It’s a question that most religious people ask themselves at some point. 500 years ago it was the question that tortured a German monk called Martin Luther. He put it differently: "What good works can proceed out of a heart like mine; how can I, with works like these, stand before a holy Judge?”.
31 October 2017 is the 500th anniversary of the day that, driven by conviction, he took a hammer and went to the Facebook of its day, the local church door in the town of Wittenberg, and nailed up his ’95 Theses’ for all to consider. He didn’t want to start a new church, just to fix the old one. He didn’t know that somebody would copy the 95 Theses, print them, and cause them to ‘go viral’. He had no idea what a ‘Reformation’ was or would become. His motivation, right at the top of the page, was clearly stated. It wasn't political or revolutionary, it was almost a plea – “out of love for the truth and from the desire to make it plain”.
Luther had found that he could never be good enough. Nobody could ever be good enough. Despite the claims of the Church to be able to forgive sin, the Bible said otherwise. Yet, in the most mind-boggling plot-twist, it turned out that the perfect standard that Luther’s dusty old monastery library Bible scrolls said that God requires, He had in fact already provided. Jesus Christ is not just a good moral example. He is Mediator-Advocate-Substitute.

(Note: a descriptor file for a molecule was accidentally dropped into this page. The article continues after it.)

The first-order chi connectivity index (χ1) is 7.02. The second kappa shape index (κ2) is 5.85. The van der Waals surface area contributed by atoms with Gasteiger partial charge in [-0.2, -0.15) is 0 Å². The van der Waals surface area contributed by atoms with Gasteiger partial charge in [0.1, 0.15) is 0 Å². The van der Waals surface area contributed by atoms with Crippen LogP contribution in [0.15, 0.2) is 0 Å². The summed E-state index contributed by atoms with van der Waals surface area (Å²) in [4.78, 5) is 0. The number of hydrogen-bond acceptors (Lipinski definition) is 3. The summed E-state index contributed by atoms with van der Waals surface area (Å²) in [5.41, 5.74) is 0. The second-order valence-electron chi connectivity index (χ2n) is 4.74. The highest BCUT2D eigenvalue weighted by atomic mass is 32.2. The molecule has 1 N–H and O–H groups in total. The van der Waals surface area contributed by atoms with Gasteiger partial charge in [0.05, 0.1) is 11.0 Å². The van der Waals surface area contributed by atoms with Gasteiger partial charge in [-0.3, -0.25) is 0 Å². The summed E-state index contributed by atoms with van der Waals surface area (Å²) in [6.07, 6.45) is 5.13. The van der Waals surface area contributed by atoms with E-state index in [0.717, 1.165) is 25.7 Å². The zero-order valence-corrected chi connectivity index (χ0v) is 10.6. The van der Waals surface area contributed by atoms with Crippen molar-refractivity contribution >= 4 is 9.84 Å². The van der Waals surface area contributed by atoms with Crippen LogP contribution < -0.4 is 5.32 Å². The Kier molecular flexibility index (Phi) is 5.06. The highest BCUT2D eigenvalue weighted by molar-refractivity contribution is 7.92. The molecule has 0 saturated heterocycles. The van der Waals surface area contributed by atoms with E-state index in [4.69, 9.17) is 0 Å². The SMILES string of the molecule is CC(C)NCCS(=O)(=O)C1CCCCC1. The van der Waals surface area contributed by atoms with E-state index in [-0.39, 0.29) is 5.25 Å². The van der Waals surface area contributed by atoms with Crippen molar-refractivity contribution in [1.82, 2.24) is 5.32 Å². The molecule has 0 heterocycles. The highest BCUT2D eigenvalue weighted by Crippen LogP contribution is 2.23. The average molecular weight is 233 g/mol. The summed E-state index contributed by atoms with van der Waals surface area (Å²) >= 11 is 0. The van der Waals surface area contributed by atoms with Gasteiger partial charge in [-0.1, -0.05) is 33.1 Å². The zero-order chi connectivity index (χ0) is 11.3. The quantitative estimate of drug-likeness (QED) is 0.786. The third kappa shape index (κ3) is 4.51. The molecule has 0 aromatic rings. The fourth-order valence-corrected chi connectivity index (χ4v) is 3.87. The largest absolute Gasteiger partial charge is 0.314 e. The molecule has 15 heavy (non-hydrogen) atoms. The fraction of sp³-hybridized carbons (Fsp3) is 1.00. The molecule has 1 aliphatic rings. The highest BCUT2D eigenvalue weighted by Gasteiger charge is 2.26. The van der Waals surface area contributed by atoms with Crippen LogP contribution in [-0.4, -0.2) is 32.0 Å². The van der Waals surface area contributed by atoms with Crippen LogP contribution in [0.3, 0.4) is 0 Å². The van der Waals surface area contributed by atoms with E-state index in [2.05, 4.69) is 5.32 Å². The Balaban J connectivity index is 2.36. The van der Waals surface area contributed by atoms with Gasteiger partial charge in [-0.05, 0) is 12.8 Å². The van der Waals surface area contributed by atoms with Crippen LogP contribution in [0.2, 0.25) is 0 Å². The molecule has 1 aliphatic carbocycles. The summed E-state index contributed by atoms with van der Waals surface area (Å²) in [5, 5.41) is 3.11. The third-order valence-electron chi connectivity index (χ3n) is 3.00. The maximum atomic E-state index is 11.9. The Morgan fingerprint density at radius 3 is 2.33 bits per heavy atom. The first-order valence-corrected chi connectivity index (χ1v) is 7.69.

I’ve had the privilege of working on some materials which have just been published to help tell Luther’s story - I did a wee bit of writing but mostly graphic design. The whole thing was planned, masterminded, researched, written and project-managed by Robert Campbell, a man uniquely placed to make it all happen - and the outcome has been praised by none less than Dr Carl Trueman.
I can be a bit authenticity-obsessive (you might have noticed that if you are a regular reader here) and so I even managed to locate some (supposedly) 16th century nails from Germany on eBay, for the main project image.
You can read the five booklets free at www.luther1517.org.